In German, they are called Lockengans or Struppgans, meaning “curl-goose” and “unkempt goose” but they are beautiful animals with fancy tutu-like feathering.
The Sebastopol is a medium-sized goose with long, white curly feathers. The feathers of the neck are smooth and sometimes greyish-brown. Crosses have produced all-gray, buff, and saddle back variants. Feathers on the breast may be curly (frizzle) or smooth. The gander weighs 12-14 lbs while the goose weighs 10-12 lbs. The legs and shanks are orange and the eyes bright blue.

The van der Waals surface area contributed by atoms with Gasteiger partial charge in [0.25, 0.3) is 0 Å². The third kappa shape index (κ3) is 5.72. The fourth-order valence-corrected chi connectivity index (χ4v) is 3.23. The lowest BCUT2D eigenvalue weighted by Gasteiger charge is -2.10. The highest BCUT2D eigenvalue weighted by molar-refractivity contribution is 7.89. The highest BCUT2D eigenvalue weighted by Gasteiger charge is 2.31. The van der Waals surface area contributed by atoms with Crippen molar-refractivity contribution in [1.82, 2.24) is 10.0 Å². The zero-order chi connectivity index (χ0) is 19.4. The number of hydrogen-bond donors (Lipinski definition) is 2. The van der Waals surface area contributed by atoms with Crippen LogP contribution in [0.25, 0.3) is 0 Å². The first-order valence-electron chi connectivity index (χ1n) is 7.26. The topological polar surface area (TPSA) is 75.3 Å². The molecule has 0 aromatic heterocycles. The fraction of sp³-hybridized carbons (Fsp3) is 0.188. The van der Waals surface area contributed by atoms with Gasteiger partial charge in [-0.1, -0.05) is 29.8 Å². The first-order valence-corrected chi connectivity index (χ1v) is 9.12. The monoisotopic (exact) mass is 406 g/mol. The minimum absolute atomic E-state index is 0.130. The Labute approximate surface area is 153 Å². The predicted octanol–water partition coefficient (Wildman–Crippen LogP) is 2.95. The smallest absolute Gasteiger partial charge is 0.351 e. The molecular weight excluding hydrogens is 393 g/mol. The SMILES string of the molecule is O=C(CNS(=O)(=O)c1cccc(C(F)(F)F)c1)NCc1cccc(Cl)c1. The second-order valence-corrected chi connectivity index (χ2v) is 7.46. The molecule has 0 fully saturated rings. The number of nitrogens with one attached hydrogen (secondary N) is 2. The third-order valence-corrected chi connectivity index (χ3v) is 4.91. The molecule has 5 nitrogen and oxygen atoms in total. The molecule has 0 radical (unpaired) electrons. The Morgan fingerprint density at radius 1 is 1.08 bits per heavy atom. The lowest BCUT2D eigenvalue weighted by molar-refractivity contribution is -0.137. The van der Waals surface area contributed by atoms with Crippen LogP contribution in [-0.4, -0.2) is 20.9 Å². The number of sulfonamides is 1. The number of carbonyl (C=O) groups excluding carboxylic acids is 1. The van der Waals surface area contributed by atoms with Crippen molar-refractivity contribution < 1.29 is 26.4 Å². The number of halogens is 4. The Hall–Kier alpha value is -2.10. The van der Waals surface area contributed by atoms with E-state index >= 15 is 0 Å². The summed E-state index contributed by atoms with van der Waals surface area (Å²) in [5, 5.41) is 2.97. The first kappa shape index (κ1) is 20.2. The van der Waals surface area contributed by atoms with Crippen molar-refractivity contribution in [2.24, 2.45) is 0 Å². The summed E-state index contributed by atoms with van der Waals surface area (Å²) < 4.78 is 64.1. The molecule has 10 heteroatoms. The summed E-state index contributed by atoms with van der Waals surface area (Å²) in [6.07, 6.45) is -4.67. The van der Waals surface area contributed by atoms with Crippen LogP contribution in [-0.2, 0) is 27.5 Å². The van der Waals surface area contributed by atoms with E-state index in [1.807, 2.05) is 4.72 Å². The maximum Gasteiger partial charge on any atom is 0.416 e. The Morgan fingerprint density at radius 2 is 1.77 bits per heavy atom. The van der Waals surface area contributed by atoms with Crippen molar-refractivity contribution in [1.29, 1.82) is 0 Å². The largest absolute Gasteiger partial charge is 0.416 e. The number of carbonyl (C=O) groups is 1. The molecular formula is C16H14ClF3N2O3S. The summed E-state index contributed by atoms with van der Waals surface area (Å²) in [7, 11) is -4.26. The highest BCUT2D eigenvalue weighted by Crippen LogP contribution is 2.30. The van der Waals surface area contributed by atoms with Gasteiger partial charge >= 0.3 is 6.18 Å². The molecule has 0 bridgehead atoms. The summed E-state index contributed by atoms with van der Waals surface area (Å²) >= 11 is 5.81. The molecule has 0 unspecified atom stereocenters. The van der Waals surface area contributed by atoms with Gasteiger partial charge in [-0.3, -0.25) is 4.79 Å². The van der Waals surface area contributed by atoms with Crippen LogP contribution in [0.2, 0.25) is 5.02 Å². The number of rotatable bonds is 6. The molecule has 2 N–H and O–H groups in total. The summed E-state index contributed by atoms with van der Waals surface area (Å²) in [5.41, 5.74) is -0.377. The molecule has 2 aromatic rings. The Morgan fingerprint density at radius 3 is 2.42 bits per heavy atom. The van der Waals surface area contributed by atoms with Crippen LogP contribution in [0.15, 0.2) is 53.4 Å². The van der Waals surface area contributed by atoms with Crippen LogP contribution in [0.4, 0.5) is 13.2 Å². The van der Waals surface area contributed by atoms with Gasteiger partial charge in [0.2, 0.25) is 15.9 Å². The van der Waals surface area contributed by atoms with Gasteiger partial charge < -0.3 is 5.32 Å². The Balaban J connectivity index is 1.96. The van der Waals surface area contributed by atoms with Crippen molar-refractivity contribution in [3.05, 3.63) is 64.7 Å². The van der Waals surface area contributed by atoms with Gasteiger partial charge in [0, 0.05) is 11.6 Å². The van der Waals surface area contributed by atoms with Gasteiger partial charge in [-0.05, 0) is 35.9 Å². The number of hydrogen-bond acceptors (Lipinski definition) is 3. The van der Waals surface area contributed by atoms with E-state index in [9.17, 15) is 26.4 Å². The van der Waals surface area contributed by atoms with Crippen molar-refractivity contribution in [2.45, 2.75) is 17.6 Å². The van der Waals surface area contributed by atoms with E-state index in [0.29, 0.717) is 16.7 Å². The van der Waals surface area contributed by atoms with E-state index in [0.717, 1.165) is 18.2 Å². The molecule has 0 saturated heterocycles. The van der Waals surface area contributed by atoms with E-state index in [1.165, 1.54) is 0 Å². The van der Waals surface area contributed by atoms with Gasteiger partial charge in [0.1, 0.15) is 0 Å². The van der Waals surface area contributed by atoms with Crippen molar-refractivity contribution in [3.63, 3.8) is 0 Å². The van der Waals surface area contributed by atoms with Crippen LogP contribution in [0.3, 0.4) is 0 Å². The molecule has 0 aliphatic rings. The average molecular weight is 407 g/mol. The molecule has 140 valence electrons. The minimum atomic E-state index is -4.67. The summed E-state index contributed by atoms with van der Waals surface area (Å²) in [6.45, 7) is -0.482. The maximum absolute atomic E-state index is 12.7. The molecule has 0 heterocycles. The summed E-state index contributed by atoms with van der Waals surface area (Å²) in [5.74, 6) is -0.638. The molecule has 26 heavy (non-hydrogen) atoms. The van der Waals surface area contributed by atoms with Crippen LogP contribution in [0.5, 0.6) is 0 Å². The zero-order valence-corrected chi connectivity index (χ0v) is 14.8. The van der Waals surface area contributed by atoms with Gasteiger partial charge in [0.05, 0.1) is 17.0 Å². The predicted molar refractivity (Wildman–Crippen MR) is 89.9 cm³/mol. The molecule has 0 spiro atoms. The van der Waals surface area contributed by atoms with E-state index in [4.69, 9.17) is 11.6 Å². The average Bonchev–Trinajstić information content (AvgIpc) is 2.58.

On average, females produce 25-35 eggs per year.
Though domesticated breeds of geese generally retain some flight ability, Sebastopols cannot fly well due to the curliness of their feathers and have difficulty getting off the ground. They need plenty of water in order to keep themselves clean, and to clean their sinuses (as do all waterfowl).
It has been stated the breed was developed in Central Europe along the Danube and the Black Sea. However, it is known the birds were originally met with in the Crimea and sent from the port of Sevastopol, Ukraine as the name implies, and arrived in England in 1860. By the 19th century they were found in all the countries surrounding the Black Sea. The alternate name Danubian reflected their prevalence around the river Danube.
They were originally bred to use their curly feathers in pillows and quilts.
You mess with Goose, you get the Beak!